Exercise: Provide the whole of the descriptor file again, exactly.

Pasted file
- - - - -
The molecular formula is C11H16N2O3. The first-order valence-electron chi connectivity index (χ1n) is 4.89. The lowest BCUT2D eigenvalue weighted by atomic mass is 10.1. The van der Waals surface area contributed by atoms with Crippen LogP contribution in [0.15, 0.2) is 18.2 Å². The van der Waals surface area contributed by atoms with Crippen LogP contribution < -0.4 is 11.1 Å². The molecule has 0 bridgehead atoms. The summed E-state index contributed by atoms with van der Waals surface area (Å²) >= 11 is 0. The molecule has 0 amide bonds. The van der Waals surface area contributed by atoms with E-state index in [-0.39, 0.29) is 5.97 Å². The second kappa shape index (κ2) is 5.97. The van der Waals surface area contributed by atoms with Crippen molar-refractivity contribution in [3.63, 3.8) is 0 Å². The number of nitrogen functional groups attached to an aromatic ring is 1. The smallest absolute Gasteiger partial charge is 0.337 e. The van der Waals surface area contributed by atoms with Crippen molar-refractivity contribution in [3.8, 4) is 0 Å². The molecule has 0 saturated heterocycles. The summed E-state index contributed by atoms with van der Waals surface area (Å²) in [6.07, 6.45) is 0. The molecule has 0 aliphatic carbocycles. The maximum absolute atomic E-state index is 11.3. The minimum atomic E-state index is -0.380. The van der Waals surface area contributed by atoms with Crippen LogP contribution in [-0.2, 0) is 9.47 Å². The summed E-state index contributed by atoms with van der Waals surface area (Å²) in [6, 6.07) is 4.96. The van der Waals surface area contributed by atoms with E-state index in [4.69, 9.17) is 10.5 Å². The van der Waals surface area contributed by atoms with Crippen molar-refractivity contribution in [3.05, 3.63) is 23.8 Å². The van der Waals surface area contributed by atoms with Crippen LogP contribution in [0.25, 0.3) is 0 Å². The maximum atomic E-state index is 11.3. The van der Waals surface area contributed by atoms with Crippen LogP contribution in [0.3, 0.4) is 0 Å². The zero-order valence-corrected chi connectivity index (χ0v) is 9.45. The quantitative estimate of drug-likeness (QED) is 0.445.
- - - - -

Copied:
The molecular formula is C11H16N2O3. The first-order valence-electron chi connectivity index (χ1n) is 4.89. The lowest BCUT2D eigenvalue weighted by atomic mass is 10.1. The van der Waals surface area contributed by atoms with Crippen LogP contribution in [0.15, 0.2) is 18.2 Å². The van der Waals surface area contributed by atoms with Crippen LogP contribution < -0.4 is 11.1 Å². The molecule has 0 bridgehead atoms. The summed E-state index contributed by atoms with van der Waals surface area (Å²) >= 11 is 0. The molecule has 0 amide bonds. The van der Waals surface area contributed by atoms with E-state index in [-0.39, 0.29) is 5.97 Å². The second kappa shape index (κ2) is 5.97. The van der Waals surface area contributed by atoms with Crippen molar-refractivity contribution in [3.63, 3.8) is 0 Å². The number of nitrogen functional groups attached to an aromatic ring is 1. The smallest absolute Gasteiger partial charge is 0.337 e. The van der Waals surface area contributed by atoms with Crippen molar-refractivity contribution in [3.8, 4) is 0 Å². The molecule has 0 saturated heterocycles. The summed E-state index contributed by atoms with van der Waals surface area (Å²) in [6.07, 6.45) is 0. The molecule has 0 aliphatic carbocycles. The maximum absolute atomic E-state index is 11.3. The minimum atomic E-state index is -0.380. The van der Waals surface area contributed by atoms with Crippen LogP contribution in [-0.2, 0) is 9.47 Å². The summed E-state index contributed by atoms with van der Waals surface area (Å²) in [6, 6.07) is 4.96. The van der Waals surface area contributed by atoms with E-state index in [4.69, 9.17) is 10.5 Å². The van der Waals surface area contributed by atoms with Crippen molar-refractivity contribution in [3.05, 3.63) is 23.8 Å². The van der Waals surface area contributed by atoms with Crippen LogP contribution in [0.25, 0.3) is 0 Å². The maximum atomic E-state index is 11.3. The van der Waals surface area contributed by atoms with Crippen LogP contribution in [0.3, 0.4) is 0 Å². The zero-order valence-corrected chi connectivity index (χ0v) is 9.45. The quantitative estimate of drug-likeness (QED) is 0.445.